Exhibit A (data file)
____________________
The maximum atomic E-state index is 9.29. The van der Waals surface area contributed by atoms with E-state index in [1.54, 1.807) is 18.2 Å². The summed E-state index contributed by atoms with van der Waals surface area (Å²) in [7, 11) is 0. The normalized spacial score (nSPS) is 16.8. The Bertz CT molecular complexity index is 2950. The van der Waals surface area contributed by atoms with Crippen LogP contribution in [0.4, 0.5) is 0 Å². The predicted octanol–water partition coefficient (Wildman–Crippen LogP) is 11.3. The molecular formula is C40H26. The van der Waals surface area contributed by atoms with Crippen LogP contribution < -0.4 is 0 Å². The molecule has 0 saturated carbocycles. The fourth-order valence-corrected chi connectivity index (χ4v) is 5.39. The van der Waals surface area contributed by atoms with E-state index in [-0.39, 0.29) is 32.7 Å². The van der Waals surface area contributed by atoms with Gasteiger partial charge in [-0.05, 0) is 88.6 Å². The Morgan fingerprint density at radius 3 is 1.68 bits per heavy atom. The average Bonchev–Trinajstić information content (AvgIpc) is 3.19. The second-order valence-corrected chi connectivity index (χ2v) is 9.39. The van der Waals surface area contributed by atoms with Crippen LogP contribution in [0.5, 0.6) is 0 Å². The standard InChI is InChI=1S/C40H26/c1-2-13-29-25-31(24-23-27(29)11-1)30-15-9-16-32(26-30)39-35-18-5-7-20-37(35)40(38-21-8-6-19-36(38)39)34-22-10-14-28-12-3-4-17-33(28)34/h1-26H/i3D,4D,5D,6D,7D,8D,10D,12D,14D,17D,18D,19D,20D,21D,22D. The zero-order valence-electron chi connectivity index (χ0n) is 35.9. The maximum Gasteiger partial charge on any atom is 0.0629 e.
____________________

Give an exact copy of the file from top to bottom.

The maximum atomic E-state index is 9.29. The van der Waals surface area contributed by atoms with E-state index in [1.54, 1.807) is 18.2 Å². The summed E-state index contributed by atoms with van der Waals surface area (Å²) in [7, 11) is 0. The normalized spacial score (nSPS) is 16.8. The Bertz CT molecular complexity index is 2950. The van der Waals surface area contributed by atoms with Crippen LogP contribution in [0.4, 0.5) is 0 Å². The predicted octanol–water partition coefficient (Wildman–Crippen LogP) is 11.3. The molecular formula is C40H26. The van der Waals surface area contributed by atoms with Crippen LogP contribution < -0.4 is 0 Å². The molecule has 0 saturated carbocycles. The fourth-order valence-corrected chi connectivity index (χ4v) is 5.39. The van der Waals surface area contributed by atoms with E-state index in [-0.39, 0.29) is 32.7 Å². The van der Waals surface area contributed by atoms with Gasteiger partial charge in [-0.05, 0) is 88.6 Å². The Morgan fingerprint density at radius 3 is 1.68 bits per heavy atom. The average Bonchev–Trinajstić information content (AvgIpc) is 3.19. The second-order valence-corrected chi connectivity index (χ2v) is 9.39. The van der Waals surface area contributed by atoms with Crippen LogP contribution in [0.5, 0.6) is 0 Å². The standard InChI is InChI=1S/C40H26/c1-2-13-29-25-31(24-23-27(29)11-1)30-15-9-16-32(26-30)39-35-18-5-7-20-37(35)40(38-21-8-6-19-36(38)39)34-22-10-14-28-12-3-4-17-33(28)34/h1-26H/i3D,4D,5D,6D,7D,8D,10D,12D,14D,17D,18D,19D,20D,21D,22D. The zero-order valence-electron chi connectivity index (χ0n) is 35.9. The maximum Gasteiger partial charge on any atom is 0.0629 e.